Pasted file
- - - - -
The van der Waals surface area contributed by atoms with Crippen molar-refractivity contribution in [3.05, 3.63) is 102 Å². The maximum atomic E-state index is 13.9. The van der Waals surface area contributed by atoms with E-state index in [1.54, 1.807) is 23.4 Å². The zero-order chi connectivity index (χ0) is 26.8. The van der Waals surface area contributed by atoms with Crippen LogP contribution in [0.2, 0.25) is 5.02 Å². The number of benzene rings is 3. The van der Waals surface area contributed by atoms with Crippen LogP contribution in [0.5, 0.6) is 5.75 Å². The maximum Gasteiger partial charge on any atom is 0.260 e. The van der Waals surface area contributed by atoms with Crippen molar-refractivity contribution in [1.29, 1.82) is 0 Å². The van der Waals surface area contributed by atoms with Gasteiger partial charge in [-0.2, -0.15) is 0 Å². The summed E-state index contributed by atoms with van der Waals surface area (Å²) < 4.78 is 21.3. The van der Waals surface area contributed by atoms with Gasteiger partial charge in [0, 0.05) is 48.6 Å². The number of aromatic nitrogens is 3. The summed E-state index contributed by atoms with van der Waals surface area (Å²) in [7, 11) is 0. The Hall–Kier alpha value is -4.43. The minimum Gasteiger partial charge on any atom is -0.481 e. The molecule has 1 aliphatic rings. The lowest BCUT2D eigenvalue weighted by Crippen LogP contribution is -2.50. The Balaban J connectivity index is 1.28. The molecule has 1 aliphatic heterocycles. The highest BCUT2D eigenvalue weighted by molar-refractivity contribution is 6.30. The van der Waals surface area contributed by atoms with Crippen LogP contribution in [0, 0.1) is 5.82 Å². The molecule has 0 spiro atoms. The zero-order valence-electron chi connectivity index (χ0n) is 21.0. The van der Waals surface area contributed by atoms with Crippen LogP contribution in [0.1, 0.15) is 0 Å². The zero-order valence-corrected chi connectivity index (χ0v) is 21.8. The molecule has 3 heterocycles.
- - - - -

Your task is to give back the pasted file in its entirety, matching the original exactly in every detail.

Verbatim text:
The van der Waals surface area contributed by atoms with Crippen molar-refractivity contribution in [3.05, 3.63) is 102 Å². The maximum atomic E-state index is 13.9. The van der Waals surface area contributed by atoms with E-state index in [1.54, 1.807) is 23.4 Å². The zero-order chi connectivity index (χ0) is 26.8. The van der Waals surface area contributed by atoms with Crippen LogP contribution in [0.2, 0.25) is 5.02 Å². The number of benzene rings is 3. The van der Waals surface area contributed by atoms with Crippen LogP contribution in [0.5, 0.6) is 5.75 Å². The maximum Gasteiger partial charge on any atom is 0.260 e. The van der Waals surface area contributed by atoms with Crippen molar-refractivity contribution in [1.29, 1.82) is 0 Å². The van der Waals surface area contributed by atoms with Gasteiger partial charge in [-0.2, -0.15) is 0 Å². The summed E-state index contributed by atoms with van der Waals surface area (Å²) < 4.78 is 21.3. The van der Waals surface area contributed by atoms with Gasteiger partial charge in [0, 0.05) is 48.6 Å². The number of aromatic nitrogens is 3. The summed E-state index contributed by atoms with van der Waals surface area (Å²) in [7, 11) is 0. The Hall–Kier alpha value is -4.43. The minimum Gasteiger partial charge on any atom is -0.481 e. The molecule has 1 aliphatic rings. The lowest BCUT2D eigenvalue weighted by Crippen LogP contribution is -2.50. The Balaban J connectivity index is 1.28. The molecule has 1 aliphatic heterocycles. The highest BCUT2D eigenvalue weighted by molar-refractivity contribution is 6.30. The van der Waals surface area contributed by atoms with Crippen LogP contribution in [0, 0.1) is 5.82 Å². The molecule has 0 spiro atoms. The zero-order valence-electron chi connectivity index (χ0n) is 21.0. The van der Waals surface area contributed by atoms with Crippen LogP contribution in [0.1, 0.15) is 0 Å². The zero-order valence-corrected chi connectivity index (χ0v) is 21.8. The molecule has 3 heterocycles.